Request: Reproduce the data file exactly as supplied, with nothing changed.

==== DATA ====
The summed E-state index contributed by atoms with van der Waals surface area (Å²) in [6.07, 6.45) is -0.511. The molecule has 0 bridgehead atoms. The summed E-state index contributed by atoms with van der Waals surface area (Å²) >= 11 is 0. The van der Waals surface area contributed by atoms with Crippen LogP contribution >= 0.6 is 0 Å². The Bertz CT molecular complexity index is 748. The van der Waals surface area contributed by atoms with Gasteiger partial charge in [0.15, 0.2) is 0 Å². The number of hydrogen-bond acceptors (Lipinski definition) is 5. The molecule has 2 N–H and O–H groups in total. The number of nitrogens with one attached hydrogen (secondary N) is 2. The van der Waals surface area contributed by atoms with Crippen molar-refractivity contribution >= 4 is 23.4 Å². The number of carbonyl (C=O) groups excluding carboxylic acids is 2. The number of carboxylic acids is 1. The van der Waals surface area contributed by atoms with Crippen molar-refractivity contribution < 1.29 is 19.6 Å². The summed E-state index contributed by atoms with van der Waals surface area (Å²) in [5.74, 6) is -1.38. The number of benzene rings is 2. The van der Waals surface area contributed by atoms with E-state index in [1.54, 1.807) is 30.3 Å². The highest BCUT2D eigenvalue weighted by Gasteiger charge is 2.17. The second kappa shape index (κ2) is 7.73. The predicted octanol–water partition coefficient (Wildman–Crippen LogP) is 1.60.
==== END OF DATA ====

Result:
The summed E-state index contributed by atoms with van der Waals surface area (Å²) in [6.07, 6.45) is -0.511. The molecule has 0 bridgehead atoms. The summed E-state index contributed by atoms with van der Waals surface area (Å²) >= 11 is 0. The van der Waals surface area contributed by atoms with Crippen LogP contribution >= 0.6 is 0 Å². The Bertz CT molecular complexity index is 748. The van der Waals surface area contributed by atoms with Gasteiger partial charge in [0.15, 0.2) is 0 Å². The number of hydrogen-bond acceptors (Lipinski definition) is 5. The molecule has 2 N–H and O–H groups in total. The number of nitrogens with one attached hydrogen (secondary N) is 2. The van der Waals surface area contributed by atoms with Crippen molar-refractivity contribution >= 4 is 23.4 Å². The number of carbonyl (C=O) groups excluding carboxylic acids is 2. The number of carboxylic acids is 1. The van der Waals surface area contributed by atoms with Crippen molar-refractivity contribution < 1.29 is 19.6 Å². The summed E-state index contributed by atoms with van der Waals surface area (Å²) in [5.74, 6) is -1.38. The number of benzene rings is 2. The van der Waals surface area contributed by atoms with E-state index in [1.54, 1.807) is 30.3 Å². The highest BCUT2D eigenvalue weighted by Gasteiger charge is 2.17. The second kappa shape index (κ2) is 7.73. The predicted octanol–water partition coefficient (Wildman–Crippen LogP) is 1.60.